The further to the left or the right you move, the more your lens on life distorts.

Tuesday, November 11, 2008

Free Choice

Picture this. You live in a small town and there’s a referendum that would clear cut a local forest to put up a new chain store. The forest has been there for centuries and you’re against the idea. Your neighbors, however, are for it. Normally, the referendum would be decided in a special election. You’d all go down to the polling place and, as usual, vote in private. Your vote would be your secret, unless you decided to share how you voted with others. While you vote, no one would be looking over your shoulder, no one could coerce you to change your mind. But what if the rules changed and your neighbors (the ones who vehemently support the destruction of the forest) could demand that you vote openly in their presence, all the while trying to convince you to vote their way. Maybe you’d be strong enough to resist, but what about others, could they be coerced to vote against their beliefs?

Secret ballots are an American tradition. But apparently, big labor and many of the Democrats in Congress think that should be changed, at least when union membership is on the line. Froma Harrop comments:
The first campaign promise Barack Obama should break is to push through the Employee Free Choice Act. That harmless sounding piece of legislation would let union organizers do an end run around secret-ballot elections: Companies would have to recognize a union if most workers signed cards in support of it.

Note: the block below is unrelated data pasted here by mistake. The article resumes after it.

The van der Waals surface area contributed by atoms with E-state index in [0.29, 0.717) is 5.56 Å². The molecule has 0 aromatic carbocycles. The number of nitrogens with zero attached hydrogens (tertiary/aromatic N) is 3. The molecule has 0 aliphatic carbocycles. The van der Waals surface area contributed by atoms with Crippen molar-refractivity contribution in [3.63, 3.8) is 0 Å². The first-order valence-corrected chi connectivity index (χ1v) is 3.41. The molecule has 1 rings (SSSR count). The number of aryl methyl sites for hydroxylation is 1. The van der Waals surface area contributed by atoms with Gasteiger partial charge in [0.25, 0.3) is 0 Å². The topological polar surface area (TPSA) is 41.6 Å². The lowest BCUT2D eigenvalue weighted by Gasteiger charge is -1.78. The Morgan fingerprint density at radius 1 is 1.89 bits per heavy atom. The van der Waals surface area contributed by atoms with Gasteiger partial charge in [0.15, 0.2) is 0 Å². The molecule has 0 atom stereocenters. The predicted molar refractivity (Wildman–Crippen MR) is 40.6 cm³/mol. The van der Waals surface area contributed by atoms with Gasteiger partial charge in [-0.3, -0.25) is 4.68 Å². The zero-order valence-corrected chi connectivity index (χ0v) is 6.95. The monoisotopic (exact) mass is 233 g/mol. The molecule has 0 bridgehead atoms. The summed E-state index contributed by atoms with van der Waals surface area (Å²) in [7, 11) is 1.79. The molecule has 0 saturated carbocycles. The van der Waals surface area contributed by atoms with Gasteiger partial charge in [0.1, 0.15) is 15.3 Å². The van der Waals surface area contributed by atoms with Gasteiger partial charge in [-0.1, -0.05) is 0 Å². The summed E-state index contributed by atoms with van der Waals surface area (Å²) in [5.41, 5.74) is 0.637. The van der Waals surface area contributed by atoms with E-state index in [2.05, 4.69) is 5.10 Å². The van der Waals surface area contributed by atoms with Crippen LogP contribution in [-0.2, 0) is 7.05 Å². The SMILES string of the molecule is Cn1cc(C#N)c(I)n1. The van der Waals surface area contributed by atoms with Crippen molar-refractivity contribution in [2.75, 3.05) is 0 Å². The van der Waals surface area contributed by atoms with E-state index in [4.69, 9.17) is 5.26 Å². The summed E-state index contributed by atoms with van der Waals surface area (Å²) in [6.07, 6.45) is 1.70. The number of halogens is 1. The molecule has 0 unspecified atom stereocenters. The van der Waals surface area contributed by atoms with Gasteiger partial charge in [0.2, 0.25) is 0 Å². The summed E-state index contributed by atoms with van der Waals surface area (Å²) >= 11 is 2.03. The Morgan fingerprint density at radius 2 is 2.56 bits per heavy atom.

We're not children here. We know how those majorities can be reached. There's repeated harassment, bullying and more inventive tactics, such as getting workers drunk, then sliding sign-up cards under their noses. Meanwhile, any strong-armed tactics by employers can be dealt with.

Unclear is why unions even want to go there. Their decline is one reason for the falling fortunes of American workers, particularly those without college educations. Unions have an interesting product to sell. Surely, they can persuade workers to support them in the privacy of a voting booth. That's how Obama and the enhanced Democratic majority in Congress got where they are.

Former Democratic presidential nominee George McGovern, a pro-labor liberal, has come out against the so-called card-check provision. He calls it "disturbing and undemocratic."

The ridiculously named “Employee Free Choice Act” is anything but. It is indeed "disturbing and undemocratic," and it is a travesty that any elected official, not to mention a significant majority of the Congress, would vote for its passage.

In yesterday's post, I mentioned that an objective observer would start counting “marbles” as the Obama administration starts its difficult job of governance. The degree to which Barack Obama supports the “Employee Free Choice Act” is one of those marbles. Let’s watch and see.